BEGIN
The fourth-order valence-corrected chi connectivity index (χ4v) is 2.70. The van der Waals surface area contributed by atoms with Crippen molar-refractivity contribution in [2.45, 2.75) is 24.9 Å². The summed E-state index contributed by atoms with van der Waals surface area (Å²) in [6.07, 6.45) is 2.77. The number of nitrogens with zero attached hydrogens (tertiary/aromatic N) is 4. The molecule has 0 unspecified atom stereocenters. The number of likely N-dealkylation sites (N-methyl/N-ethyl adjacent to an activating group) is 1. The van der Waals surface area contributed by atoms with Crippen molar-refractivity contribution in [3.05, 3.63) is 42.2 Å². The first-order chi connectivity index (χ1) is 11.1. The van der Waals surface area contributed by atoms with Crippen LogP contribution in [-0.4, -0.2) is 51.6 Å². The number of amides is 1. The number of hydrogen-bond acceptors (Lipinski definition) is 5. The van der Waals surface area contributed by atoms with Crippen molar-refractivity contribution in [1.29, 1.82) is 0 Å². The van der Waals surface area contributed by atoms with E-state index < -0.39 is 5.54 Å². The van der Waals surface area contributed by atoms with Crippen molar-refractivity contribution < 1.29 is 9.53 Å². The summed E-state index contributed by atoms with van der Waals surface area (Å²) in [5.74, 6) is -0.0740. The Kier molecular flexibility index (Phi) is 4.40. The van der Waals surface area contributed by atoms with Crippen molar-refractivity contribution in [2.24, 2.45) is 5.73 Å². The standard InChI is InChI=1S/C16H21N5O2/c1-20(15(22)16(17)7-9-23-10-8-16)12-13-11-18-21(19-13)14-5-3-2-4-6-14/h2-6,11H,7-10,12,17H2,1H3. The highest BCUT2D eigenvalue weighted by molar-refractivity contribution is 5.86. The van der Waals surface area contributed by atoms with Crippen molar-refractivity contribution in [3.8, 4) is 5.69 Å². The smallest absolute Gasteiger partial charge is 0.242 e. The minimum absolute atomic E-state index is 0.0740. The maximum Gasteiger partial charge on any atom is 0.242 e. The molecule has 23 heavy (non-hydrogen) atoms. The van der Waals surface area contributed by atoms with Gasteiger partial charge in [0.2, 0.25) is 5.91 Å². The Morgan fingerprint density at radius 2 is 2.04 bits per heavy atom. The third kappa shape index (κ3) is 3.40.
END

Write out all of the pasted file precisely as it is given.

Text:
The fourth-order valence-corrected chi connectivity index (χ4v) is 2.70. The van der Waals surface area contributed by atoms with Crippen molar-refractivity contribution in [2.45, 2.75) is 24.9 Å². The summed E-state index contributed by atoms with van der Waals surface area (Å²) in [6.07, 6.45) is 2.77. The number of nitrogens with zero attached hydrogens (tertiary/aromatic N) is 4. The molecule has 0 unspecified atom stereocenters. The number of likely N-dealkylation sites (N-methyl/N-ethyl adjacent to an activating group) is 1. The van der Waals surface area contributed by atoms with Crippen molar-refractivity contribution in [3.05, 3.63) is 42.2 Å². The first-order chi connectivity index (χ1) is 11.1. The van der Waals surface area contributed by atoms with Crippen LogP contribution in [-0.4, -0.2) is 51.6 Å². The number of amides is 1. The number of hydrogen-bond acceptors (Lipinski definition) is 5. The van der Waals surface area contributed by atoms with Crippen molar-refractivity contribution in [1.29, 1.82) is 0 Å². The van der Waals surface area contributed by atoms with E-state index < -0.39 is 5.54 Å². The van der Waals surface area contributed by atoms with Crippen molar-refractivity contribution < 1.29 is 9.53 Å². The summed E-state index contributed by atoms with van der Waals surface area (Å²) in [5.74, 6) is -0.0740. The Kier molecular flexibility index (Phi) is 4.40. The van der Waals surface area contributed by atoms with Crippen molar-refractivity contribution in [2.24, 2.45) is 5.73 Å². The standard InChI is InChI=1S/C16H21N5O2/c1-20(15(22)16(17)7-9-23-10-8-16)12-13-11-18-21(19-13)14-5-3-2-4-6-14/h2-6,11H,7-10,12,17H2,1H3. The highest BCUT2D eigenvalue weighted by molar-refractivity contribution is 5.86. The van der Waals surface area contributed by atoms with Crippen molar-refractivity contribution in [3.8, 4) is 5.69 Å². The smallest absolute Gasteiger partial charge is 0.242 e. The minimum absolute atomic E-state index is 0.0740. The maximum Gasteiger partial charge on any atom is 0.242 e. The molecule has 23 heavy (non-hydrogen) atoms. The van der Waals surface area contributed by atoms with Gasteiger partial charge in [0.2, 0.25) is 5.91 Å². The Morgan fingerprint density at radius 2 is 2.04 bits per heavy atom. The third kappa shape index (κ3) is 3.40.